JUSTIN JUOZAPAVICIUS

Associated Press

TULSA, Okla. (AP) -- While the meter continues to run on the high-profile attorneys hired for Oklahoma's federal pollution lawsuit against the Arkansas poultry industry, one thing's for certain: taxpayers won't be left holding the bag.

That's because the firms representing the state in the 2005 suit were hired on a contingency-fee basis, so they don't get paid unless the state wins.

It's turned into a huge gamble so far: Oklahoma's lawyers have spent at least $25 million trying to convince a judge that 11 poultry companies are to blame for mucking up a once-pristine watershed with tons and tons of chicken waste.

The state is still laying out its case in Tulsa federal court, and the trial could last several more weeks.

The defendants include Tyson Foods Inc., the world's largest meat producer, a company big enough to hire some of the best attorneys money can buy. Included in that lot is Washington lawyer Thomas C. Green, a barrel-chested intimidating presence, whose career spans the Watergate trial to the Iran-Contra investigation and beyond.

Green, a partner at Sidley Austin LLP, fired a blitz of questions so fierce at one of the state's witnesses last week that it caused her to become flustered, red-faced and, at one point, unable to cite the three areas Oklahoma had identified her as an expert in.

While the industry has been tightlipped about how much it has spent, Gary Mickelson, a spokesman for Tyson, said it's in the "millions of dollars."

Figuring out how much the lawyers will get if Oklahoma prevails will be tricky, because the judge has already prevented the state from recovering $611 million in monetary damages because it didn't name the Cherokee Nation -- whose lands lie within the watershed -- as a plaintiff.

There are other federal claims in the lawsuit that would allow the attorneys to recoup legal fees if Oklahoma wins, said Charlie Price, spokesman for the attorney general.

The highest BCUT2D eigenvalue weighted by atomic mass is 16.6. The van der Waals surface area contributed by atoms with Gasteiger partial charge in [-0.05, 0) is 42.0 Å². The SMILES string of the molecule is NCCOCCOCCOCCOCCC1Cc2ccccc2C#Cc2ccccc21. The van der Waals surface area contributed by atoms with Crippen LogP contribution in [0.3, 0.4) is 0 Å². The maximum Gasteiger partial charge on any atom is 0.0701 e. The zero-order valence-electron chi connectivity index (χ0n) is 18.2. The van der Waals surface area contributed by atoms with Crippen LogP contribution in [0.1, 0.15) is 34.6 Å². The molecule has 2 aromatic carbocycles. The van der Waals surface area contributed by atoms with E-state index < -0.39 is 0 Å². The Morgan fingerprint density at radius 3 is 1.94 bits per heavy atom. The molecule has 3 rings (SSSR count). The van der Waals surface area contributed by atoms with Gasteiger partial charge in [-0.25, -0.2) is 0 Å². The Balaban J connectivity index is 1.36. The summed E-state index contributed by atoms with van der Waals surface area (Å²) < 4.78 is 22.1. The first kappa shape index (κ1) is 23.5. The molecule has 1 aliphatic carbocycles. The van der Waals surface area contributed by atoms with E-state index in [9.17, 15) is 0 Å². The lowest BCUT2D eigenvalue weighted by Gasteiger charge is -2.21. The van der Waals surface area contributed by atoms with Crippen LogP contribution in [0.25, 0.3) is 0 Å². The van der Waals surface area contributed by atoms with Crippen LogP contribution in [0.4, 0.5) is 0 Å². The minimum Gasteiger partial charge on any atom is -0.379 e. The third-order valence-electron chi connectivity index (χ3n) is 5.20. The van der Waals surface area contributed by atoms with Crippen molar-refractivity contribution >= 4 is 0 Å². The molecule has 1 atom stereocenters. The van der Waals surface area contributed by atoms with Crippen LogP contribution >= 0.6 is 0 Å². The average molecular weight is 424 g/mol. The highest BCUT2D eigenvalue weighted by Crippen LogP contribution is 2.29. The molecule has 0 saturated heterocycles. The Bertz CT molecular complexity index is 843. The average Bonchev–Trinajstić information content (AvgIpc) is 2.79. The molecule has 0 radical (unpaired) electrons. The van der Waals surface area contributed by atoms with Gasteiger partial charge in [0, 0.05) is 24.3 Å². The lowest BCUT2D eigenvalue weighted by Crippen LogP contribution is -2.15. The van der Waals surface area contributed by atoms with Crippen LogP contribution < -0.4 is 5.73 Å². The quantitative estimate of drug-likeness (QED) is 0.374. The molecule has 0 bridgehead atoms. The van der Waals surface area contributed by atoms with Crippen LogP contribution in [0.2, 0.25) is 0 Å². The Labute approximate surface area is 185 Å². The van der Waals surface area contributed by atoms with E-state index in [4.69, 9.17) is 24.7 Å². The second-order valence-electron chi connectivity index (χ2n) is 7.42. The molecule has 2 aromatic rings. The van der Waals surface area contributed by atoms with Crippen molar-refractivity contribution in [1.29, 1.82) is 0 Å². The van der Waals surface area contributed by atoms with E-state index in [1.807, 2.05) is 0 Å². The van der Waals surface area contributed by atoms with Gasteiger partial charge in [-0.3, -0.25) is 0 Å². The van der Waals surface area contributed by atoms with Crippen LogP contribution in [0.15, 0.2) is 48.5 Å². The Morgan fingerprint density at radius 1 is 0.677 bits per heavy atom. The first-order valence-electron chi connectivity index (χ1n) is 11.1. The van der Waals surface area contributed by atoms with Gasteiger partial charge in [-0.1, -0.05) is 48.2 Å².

But a verdict in this case seems a long way off, as the 30-plus attorneys hired for the trial have stolen the show so far, gobbling up time with objections, trading barbs and drawing the ire of the judge, who stopped court for 10 minutes last week after one heated squabble.

Add up the legal firepower, and the millions of dollars spent so far on the closely watched case, and it comes down to a Goliath vs. Goliath grudge match.

Oklahoma's giant is South Carolina-based Motley Rice, the firm famously won a near-$250 billion settlement against Big Tobacco in the 1990s.

Attorney Fred Baker, part of the team that won that settlement, is in on Oklahoma's lawsuit, too.

The trial has been a slog so far.

"Both sides are fighting over every inch of ground," U.S. District Judge Gregory K. Frizzell remarked by the second day of trial, which began last month. "It's one vs. 30."

Oklahoma claims the companies are to blame for polluting the 1-million-acre Illinois River watershed, which straddles Arkansas and Oklahoma, with chicken waste, or litter.

For decades, farmers took the litter -- or the droppings, feathers and bedding -- from their chicken houses and used it as a cheap fertilizer on their land to grow other crops.

Oklahoma argues that runoff from fields contains harmful bacteria that threatens the health of the tens of thousands of people who raft and fish in the river valley each year.

The other defendants named in the lawsuit are Cargill Inc., Cal-Maine Foods, Inc., Tyson Poultry Inc., Tyson Chicken Inc., Cobb-Vantress Inc., Cargill Turkey Production L.L.C., George's Inc., George's Farms Inc., Peterson Farms Inc. and Simmons Foods Inc.

Copyright 2009 The Associated Press.

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